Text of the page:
roots in the wall

At a time when a great fuss is being made about Google’s sudden discovery of morality that has made them pull out of the Chinese market – it occurs to me that this apparent reaction in China to the film Avatar is suggestive. It is perhaps not the full frontal assaults of such ‘champions of freedom’ as American corporations or Western leaders lecturing their Chinese hosts about human rights that are going to bring down the Great Firewall of China, but rather the delicate tree-roots of mythology that connects all humanity.

(Incidentally, I wonder if the image shown here was selected because it resonates with a traditional ink and brush Chinese landscape painting?)

update 13th November 2015
as if by magic, a friend of mine was in China recently and this is one of the photographs he came back with…

8 thoughts on “roots in the wall

  1. It is perhaps not the full frontal assaults of such ‘champions of freedom’ as American corporations or Western leaders lecturing their Chinese hosts about human rights that are going to bring down the Great Firewall of China, but rather the delicate tree-roots of mythology that connects all humanity…

    This doesn’t surprise me. People will often reject what’s hammered at them via the media and commerce – or may accept it on a surface level but remain suspicious of the motives of those purveying it. They trust more the cultural connections that they find for themselves.

    I have to say that I find that image much more attractive than the one I’ve seen used to promote the film here. Though from what I’ve read, I’m not so sure about seeing it at the cinema.

    Have you seen this, by the way?

  2. Agreed with the link and the comment.

    However, I can’t exactly stomach the idea of Avatar’s storyline being a sci-fi Pocahantus.

    I think the movie’s managed to have a widespread appeal because it can contain various (bordering on mutually exclusive) perspectives. 1) Sci-Fi colonialism, capitalism (which the Chinese in your article were reacting to) 2) and Western heroism (where the “West” can pat itself on the back for having one moral character who does the right thing), and 3) sensual graphics. In HK the reaction has been equally crazy – but purely for the graphics. Across the board, people in HK are amazed at the graphics and entertainment quality (which is a bit disheartening actually).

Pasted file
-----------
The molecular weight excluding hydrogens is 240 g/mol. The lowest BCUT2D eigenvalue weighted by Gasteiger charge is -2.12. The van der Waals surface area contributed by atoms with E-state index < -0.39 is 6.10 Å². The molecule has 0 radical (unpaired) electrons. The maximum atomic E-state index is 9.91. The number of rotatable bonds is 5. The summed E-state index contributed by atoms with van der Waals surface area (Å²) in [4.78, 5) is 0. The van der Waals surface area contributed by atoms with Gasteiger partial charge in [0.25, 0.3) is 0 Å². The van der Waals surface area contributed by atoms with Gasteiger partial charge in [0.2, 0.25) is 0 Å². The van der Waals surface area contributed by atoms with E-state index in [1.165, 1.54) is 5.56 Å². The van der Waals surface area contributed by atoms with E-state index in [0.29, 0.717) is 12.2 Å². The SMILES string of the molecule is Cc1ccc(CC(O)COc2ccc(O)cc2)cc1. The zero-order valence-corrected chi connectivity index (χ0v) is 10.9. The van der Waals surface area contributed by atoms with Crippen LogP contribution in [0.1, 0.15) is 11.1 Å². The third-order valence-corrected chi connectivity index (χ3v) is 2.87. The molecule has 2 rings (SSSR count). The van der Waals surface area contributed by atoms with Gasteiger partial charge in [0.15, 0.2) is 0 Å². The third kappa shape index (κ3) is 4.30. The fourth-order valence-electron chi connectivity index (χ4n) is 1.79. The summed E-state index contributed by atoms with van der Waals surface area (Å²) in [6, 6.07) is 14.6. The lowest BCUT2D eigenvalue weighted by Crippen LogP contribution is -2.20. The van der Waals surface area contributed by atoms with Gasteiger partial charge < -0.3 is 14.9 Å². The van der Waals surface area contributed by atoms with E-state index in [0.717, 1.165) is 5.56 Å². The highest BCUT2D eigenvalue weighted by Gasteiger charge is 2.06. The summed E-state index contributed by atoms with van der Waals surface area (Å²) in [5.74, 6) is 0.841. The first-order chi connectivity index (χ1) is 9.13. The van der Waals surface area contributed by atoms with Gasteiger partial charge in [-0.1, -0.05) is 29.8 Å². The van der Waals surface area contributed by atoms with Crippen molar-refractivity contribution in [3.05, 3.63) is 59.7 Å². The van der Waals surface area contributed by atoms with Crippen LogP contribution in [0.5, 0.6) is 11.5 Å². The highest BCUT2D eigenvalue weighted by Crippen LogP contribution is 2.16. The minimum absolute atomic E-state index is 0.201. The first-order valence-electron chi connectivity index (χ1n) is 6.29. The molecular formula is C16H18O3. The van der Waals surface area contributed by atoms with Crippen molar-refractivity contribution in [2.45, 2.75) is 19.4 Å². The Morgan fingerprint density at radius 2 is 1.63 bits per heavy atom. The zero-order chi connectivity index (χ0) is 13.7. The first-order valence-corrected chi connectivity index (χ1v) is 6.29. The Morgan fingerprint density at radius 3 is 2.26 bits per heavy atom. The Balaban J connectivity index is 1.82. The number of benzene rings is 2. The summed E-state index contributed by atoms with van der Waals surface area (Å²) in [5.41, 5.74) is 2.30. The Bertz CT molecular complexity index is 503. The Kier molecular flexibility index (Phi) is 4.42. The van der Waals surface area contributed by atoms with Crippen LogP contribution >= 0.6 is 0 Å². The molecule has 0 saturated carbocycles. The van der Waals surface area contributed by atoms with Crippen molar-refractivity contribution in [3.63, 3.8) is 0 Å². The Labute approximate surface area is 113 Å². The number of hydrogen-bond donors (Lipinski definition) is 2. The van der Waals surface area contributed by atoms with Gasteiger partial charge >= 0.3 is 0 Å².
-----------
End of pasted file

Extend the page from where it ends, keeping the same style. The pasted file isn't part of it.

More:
1. can you elaborate on why exactly you can’t stomach it…?

      your point about Western heroism is one I hadn’t really focused on – though I normally do, being a typical ‘wet liberal’ who is constantly angry a the arrogance of the West…

      what do you find disheartening about people in HK being amazed by the graphics?

  3. Since I specialized in East Asian Studies and did Sexual Diversity Studies, I have a tendency to look at relations of power that affect discourses. As such, I have an aversion to general popular media, which is still heavily influenced by (in nebulous terms) Western, white, heterosexual, patriarchal values. One of those tropes is that the white human male not only seduces the Other alien, he is somehow more qualified than the Other to defend the planet. Colonialism and the WW still have a huge lingering effect that many people do not recognize or acknowledge.

    And I find the HK situation disheartening because it is another manifestation of their superficiality and materialism. It’s not just Avatar, but other movies, TV series, products, etc., that they judge purely for superficial gimics (graphics, costumes, speed of action plot, fight scenes) without regard to the story or meanings (or lack thereof) behind it. It is not even a subconscious unawareness (i.e. Joyce), but rather an outright neglect (the fact that they actively express their interest in graphics and action as “exciting” and dramatic stories as “too slow for HK tastes”). It’s not the admiration for graphics that is irritating, as the quality seems to be well accepted, but rather the lack of regard for the other factors.

    1. as you can imagine, I too am not a great supporter of the ‘great white hope’… among other things, the Stone Dance is a direct assault on this; on colonialism, on any group of people feeling ‘more qualified’ than the Other…

      as for what you say about HK attitudes, my impression is that you could spread this judgement to the rest of China – at least if many of the blockbusters coming out of the Mainland are anything to go by… Gorgeous and exhilarating as films like “Hero” and “Curse of the Golden Flower” are – I tend to find that I am left feeling empty after watching them – as if I’ve just consumed a sumptuous feast that provides zero calories… I do wonder if this reflects something of the lack of confidence that I think you may be talking about…?

  4. “Hero” arguably has a lot of meaning. I never looked into the director’s comments on the piece, but in EAS academic circles, it has caused quite a hubbub. Politically it has as well. It touches on an excessively sensitive topics in China.